DARPA to spend $2bn on AI-integrated weapons

The US government's defense research unit has announced plans to invest $2bn in AI systems over the next five years


The US Defense Advanced Research Projects Agency (DARPA), the Pentagon's research unit, has announced plans to invest up to $2bn in AI weapons systems over the next five years.

The agency claimed its latest campaign of investments would aim to accelerate the "third wave" of technological innovations, which AI technologies is at the heart of.

In a statement released on the agency's website, DARPA explained that the new program, called the "AI Next" campaign, will look to "address the limitations of the first and second wave AI technologies". This next wave of tech will focus more on "contextual adaptations" which will lead to more collaborative and trusting "partnerships between humans and machines".

Visit Innovation Enterprise's DATAx New York on December 12–13, 2018

AI-enabled weaponry is a controversial topic as the notion of algorithms and AI determining and executing decisions of life and death is an unpopular one with American voters. In June 2018, 4,000 Google employees signed a letter to Sundar Pichai, CEO of Google, petitioning him to exit the contract called "Project Maven". The project saw Google using AI systems to help analyze archives of drone footage taken over Iraq and Syria. Despite Google claiming it would not be directly involved in flying or launching any weapons, Google chose not to renew the contract amid pressures from staff.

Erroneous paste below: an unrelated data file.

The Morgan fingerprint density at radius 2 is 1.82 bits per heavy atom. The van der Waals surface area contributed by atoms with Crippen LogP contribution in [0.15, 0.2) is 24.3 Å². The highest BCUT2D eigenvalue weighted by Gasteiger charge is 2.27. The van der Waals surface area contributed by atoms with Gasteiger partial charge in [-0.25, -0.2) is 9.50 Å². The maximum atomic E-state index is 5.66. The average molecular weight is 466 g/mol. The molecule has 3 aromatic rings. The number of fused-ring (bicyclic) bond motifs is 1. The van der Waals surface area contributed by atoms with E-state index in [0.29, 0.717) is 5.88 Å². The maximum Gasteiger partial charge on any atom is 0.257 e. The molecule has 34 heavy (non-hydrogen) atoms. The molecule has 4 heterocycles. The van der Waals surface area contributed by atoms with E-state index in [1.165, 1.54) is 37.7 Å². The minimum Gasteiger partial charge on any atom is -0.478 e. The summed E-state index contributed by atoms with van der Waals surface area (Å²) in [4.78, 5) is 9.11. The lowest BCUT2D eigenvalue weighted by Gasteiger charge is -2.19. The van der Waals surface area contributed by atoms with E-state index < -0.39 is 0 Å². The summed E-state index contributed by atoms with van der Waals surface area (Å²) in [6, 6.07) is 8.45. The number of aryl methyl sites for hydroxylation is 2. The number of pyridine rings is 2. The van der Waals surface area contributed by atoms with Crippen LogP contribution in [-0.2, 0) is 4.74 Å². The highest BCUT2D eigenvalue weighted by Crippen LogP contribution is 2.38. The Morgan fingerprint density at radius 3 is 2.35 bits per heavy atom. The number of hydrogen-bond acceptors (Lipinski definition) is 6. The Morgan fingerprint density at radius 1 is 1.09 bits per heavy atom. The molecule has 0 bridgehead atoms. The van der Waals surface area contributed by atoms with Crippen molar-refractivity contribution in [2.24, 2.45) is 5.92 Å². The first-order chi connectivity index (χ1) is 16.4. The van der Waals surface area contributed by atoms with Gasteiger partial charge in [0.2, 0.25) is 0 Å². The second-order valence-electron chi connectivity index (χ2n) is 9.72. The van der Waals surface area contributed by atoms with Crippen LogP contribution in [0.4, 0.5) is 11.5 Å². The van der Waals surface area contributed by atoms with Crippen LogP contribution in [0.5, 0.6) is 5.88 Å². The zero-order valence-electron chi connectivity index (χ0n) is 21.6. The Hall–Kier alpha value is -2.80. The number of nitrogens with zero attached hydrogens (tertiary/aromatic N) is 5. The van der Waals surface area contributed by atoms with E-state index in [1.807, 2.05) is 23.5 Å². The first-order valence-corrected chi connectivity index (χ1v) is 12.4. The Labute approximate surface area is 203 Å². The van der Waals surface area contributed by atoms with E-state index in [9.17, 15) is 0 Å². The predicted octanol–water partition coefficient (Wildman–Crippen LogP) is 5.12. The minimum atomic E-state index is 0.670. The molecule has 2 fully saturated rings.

The project appeared to be more focused on building up the partnership between humans and machines, with less of a focus on previous sentiments by the Department of Defense (DoD), such as when it claimed the US would be "winning wars with computer algorithms". In a statement made at the DARPA D60 Symposium, agency director Dr. Steven Walker elaborated the agency's goals with this new campaign.

"With AI Next, we are making multiple research investments aimed at transforming computers from specialized tools to partners in problem-solving," Walker remarked. "Today, machines lack contextual reasoning capabilities, and their training must cover every eventuality, which is not only costly, but ultimately impossible.

"We want to explore how machines can acquire human-like communication and reasoning capabilities, with the ability to recognize new situations and environments and adapt to them."

Trump tells apple to open more us plants to avoid chinese tariffs normal

Read next:

​Trump tells Apple to open more US plants to avoid Chinese tariffs